Leslie Norris, poet, 1920-2006

Leslie Norris (1920-2006)A week ago, on April 6, Leslie Norris, a Welsh poet in residence at BYU for the past 23 years, died, suddenly, of a massive stroke. The day before, he had been up and about, walking his dog with his wife, as he always did. He was a professor of mine at BYU, and a colleague of sorts in the past year and a half (he was retired, but still showed up for some events) Yesterday, I attended his funeral service (he will be buried in Wales, his country). Apart from the inherent emotion of such an event, this was a touching tribute to a great man. He had been married for 57 years to his wife, Kitty. They were a little couple, utterly endearing, the kind of people I’d call perfect, or nearly so. Of the hundreds of people in attendance, and the hundreds more across the world who knew him or his work, I am one of those who knew him least, but he was still an important person to me. I just spoke with him at a lunch last month.

Here are some articles/obituaries:

And a two-year-old article about Leslie:

And one of his poems, one of my favorite poems by anybody:

Bridal Veil Falls, Early Winter

The season’s freeze has locked the waterfall,
its wavering fluid, into a cold permanence.
The last arcs of free spray, crystalised
in mid-air, are scattered among the stones.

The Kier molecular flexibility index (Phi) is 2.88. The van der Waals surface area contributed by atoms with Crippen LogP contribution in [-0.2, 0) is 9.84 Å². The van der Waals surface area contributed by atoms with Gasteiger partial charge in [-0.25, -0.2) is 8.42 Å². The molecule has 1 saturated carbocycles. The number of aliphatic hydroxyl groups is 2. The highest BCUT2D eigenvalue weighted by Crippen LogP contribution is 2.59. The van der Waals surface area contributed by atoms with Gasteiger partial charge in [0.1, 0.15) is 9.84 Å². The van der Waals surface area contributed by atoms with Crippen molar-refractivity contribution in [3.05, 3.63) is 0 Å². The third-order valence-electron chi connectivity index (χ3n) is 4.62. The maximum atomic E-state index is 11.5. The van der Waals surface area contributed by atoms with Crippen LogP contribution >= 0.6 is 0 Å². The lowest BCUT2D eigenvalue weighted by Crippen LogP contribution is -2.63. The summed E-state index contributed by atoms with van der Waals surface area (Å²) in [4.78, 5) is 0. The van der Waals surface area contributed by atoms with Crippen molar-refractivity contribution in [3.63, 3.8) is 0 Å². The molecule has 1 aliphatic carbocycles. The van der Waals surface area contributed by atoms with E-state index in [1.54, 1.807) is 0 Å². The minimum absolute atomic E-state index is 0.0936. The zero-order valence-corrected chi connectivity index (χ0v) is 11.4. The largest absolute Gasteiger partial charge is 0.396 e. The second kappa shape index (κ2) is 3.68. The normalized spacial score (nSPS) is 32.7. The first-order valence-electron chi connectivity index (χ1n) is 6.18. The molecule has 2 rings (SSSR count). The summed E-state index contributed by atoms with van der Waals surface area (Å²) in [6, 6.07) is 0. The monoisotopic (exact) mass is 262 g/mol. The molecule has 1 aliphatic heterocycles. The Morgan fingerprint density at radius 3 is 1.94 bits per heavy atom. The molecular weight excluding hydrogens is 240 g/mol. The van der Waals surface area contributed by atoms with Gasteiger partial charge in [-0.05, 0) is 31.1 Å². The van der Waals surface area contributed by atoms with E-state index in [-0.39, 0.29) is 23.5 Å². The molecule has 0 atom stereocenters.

Here is a preserved droplet, a Victorian stopper,
which will not melt for months. Water is held,
as these lines hold under the bite of words.
The wind is the one sound, hissing
into the crevice over the quiet ice.

For seventy hardening seasons I’ve watched
the stopping of waterfalls. Some of the time
I knew and perhaps understood how water
changed in winter, what happened to molecules,
how the structures of elements could petrify
in a night from bounding liquid to
an obdurate smoothness. Not any longer.
All that’s confusing now. I am content
to watch the world turn cold with its old grace.

Soon younger men will come, active, dressed
against ice, with crampons and pitons, coils
of nylon rope, looking up quite differently
from the river bed. They’ll wear their red
windproofs on the pallor of the ice,
search for fingerhold and toehold, secure
their spiked boots, begin to climb.
It’s grim work. At first one sees them progress
with a quick elegance, straight up, few overhangs.

But soon they must steady, take the ice axe
from its holster, with brisk hacks
of the blade cut steps out of the sliding
fall, blocks of cold spoil dropping
to the valley floor, skittering down.
They’ll pull themselves up to the line
of sky above them, the canyon’s edge.
What then? No axe will chop footholds
in that thin air. They won’t fly, I can tell them.

PatrickNews04/13/06 0 comments

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